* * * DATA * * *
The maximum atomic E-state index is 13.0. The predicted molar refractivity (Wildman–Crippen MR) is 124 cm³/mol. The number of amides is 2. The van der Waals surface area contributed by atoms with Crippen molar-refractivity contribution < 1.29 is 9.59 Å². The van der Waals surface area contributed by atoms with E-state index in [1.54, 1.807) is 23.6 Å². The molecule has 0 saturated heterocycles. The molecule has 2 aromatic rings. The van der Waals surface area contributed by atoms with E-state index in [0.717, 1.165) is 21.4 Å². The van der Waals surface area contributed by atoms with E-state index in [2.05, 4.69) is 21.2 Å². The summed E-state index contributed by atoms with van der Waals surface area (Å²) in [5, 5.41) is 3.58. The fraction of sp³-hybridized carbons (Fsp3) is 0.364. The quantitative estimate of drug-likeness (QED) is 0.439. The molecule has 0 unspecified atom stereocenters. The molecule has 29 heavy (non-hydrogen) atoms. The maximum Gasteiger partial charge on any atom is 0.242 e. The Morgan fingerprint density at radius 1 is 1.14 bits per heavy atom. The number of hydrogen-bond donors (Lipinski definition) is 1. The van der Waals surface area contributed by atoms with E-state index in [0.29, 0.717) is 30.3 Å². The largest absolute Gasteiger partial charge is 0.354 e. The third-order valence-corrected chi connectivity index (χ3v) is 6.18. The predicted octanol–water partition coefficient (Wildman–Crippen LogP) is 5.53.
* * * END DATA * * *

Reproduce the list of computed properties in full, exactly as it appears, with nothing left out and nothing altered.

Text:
The maximum atomic E-state index is 13.0. The predicted molar refractivity (Wildman–Crippen MR) is 124 cm³/mol. The number of amides is 2. The van der Waals surface area contributed by atoms with Crippen molar-refractivity contribution < 1.29 is 9.59 Å². The van der Waals surface area contributed by atoms with E-state index in [1.54, 1.807) is 23.6 Å². The molecule has 0 saturated heterocycles. The molecule has 2 aromatic rings. The van der Waals surface area contributed by atoms with E-state index in [0.717, 1.165) is 21.4 Å². The van der Waals surface area contributed by atoms with E-state index in [2.05, 4.69) is 21.2 Å². The summed E-state index contributed by atoms with van der Waals surface area (Å²) in [5, 5.41) is 3.58. The fraction of sp³-hybridized carbons (Fsp3) is 0.364. The quantitative estimate of drug-likeness (QED) is 0.439. The molecule has 0 unspecified atom stereocenters. The molecule has 29 heavy (non-hydrogen) atoms. The maximum Gasteiger partial charge on any atom is 0.242 e. The Morgan fingerprint density at radius 1 is 1.14 bits per heavy atom. The number of hydrogen-bond donors (Lipinski definition) is 1. The van der Waals surface area contributed by atoms with E-state index in [0.29, 0.717) is 30.3 Å². The largest absolute Gasteiger partial charge is 0.354 e. The third-order valence-corrected chi connectivity index (χ3v) is 6.18. The predicted octanol–water partition coefficient (Wildman–Crippen LogP) is 5.53.